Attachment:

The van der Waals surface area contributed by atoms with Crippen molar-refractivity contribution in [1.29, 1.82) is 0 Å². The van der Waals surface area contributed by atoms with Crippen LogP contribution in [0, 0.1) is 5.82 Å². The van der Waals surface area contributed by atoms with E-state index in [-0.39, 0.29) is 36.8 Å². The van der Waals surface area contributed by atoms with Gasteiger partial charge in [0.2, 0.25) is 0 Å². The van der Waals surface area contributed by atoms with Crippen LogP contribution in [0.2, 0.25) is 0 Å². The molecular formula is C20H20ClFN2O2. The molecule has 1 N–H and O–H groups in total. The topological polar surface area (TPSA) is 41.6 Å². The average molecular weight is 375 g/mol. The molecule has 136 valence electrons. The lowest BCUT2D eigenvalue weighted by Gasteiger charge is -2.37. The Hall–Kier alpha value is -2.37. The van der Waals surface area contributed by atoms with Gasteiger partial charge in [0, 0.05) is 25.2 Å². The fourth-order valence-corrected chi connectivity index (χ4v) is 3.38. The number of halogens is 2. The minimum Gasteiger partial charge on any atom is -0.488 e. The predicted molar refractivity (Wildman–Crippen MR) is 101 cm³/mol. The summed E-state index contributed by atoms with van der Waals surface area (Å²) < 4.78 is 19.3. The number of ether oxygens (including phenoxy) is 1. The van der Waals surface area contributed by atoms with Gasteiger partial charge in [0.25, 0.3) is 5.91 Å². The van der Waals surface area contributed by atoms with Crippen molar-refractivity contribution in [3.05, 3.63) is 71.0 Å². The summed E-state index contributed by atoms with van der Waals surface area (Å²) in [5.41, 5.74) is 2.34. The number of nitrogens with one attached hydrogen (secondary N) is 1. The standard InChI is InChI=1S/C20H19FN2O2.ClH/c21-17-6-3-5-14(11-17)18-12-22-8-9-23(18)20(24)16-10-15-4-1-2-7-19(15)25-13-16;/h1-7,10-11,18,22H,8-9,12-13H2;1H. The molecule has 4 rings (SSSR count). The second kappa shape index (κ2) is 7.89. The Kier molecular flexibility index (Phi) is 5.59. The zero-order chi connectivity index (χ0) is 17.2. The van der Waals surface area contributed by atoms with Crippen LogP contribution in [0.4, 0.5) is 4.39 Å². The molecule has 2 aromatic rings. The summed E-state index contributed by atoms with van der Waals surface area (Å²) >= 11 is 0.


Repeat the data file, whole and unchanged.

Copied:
The van der Waals surface area contributed by atoms with Crippen molar-refractivity contribution in [1.29, 1.82) is 0 Å². The van der Waals surface area contributed by atoms with Crippen LogP contribution in [0, 0.1) is 5.82 Å². The van der Waals surface area contributed by atoms with E-state index in [-0.39, 0.29) is 36.8 Å². The van der Waals surface area contributed by atoms with Gasteiger partial charge in [0.2, 0.25) is 0 Å². The van der Waals surface area contributed by atoms with Crippen LogP contribution in [0.2, 0.25) is 0 Å². The molecular formula is C20H20ClFN2O2. The molecule has 1 N–H and O–H groups in total. The topological polar surface area (TPSA) is 41.6 Å². The average molecular weight is 375 g/mol. The molecule has 136 valence electrons. The lowest BCUT2D eigenvalue weighted by Gasteiger charge is -2.37. The Hall–Kier alpha value is -2.37. The van der Waals surface area contributed by atoms with Gasteiger partial charge in [0, 0.05) is 25.2 Å². The fourth-order valence-corrected chi connectivity index (χ4v) is 3.38. The number of halogens is 2. The minimum Gasteiger partial charge on any atom is -0.488 e. The predicted molar refractivity (Wildman–Crippen MR) is 101 cm³/mol. The summed E-state index contributed by atoms with van der Waals surface area (Å²) < 4.78 is 19.3. The number of ether oxygens (including phenoxy) is 1. The van der Waals surface area contributed by atoms with Gasteiger partial charge in [0.25, 0.3) is 5.91 Å². The van der Waals surface area contributed by atoms with Crippen molar-refractivity contribution in [3.05, 3.63) is 71.0 Å². The summed E-state index contributed by atoms with van der Waals surface area (Å²) in [5.41, 5.74) is 2.34. The number of nitrogens with one attached hydrogen (secondary N) is 1. The standard InChI is InChI=1S/C20H19FN2O2.ClH/c21-17-6-3-5-14(11-17)18-12-22-8-9-23(18)20(24)16-10-15-4-1-2-7-19(15)25-13-16;/h1-7,10-11,18,22H,8-9,12-13H2;1H. The molecule has 4 rings (SSSR count). The second kappa shape index (κ2) is 7.89. The Kier molecular flexibility index (Phi) is 5.59. The zero-order chi connectivity index (χ0) is 17.2. The van der Waals surface area contributed by atoms with Crippen LogP contribution in [0.4, 0.5) is 4.39 Å². The molecule has 2 aromatic rings. The summed E-state index contributed by atoms with van der Waals surface area (Å²) >= 11 is 0.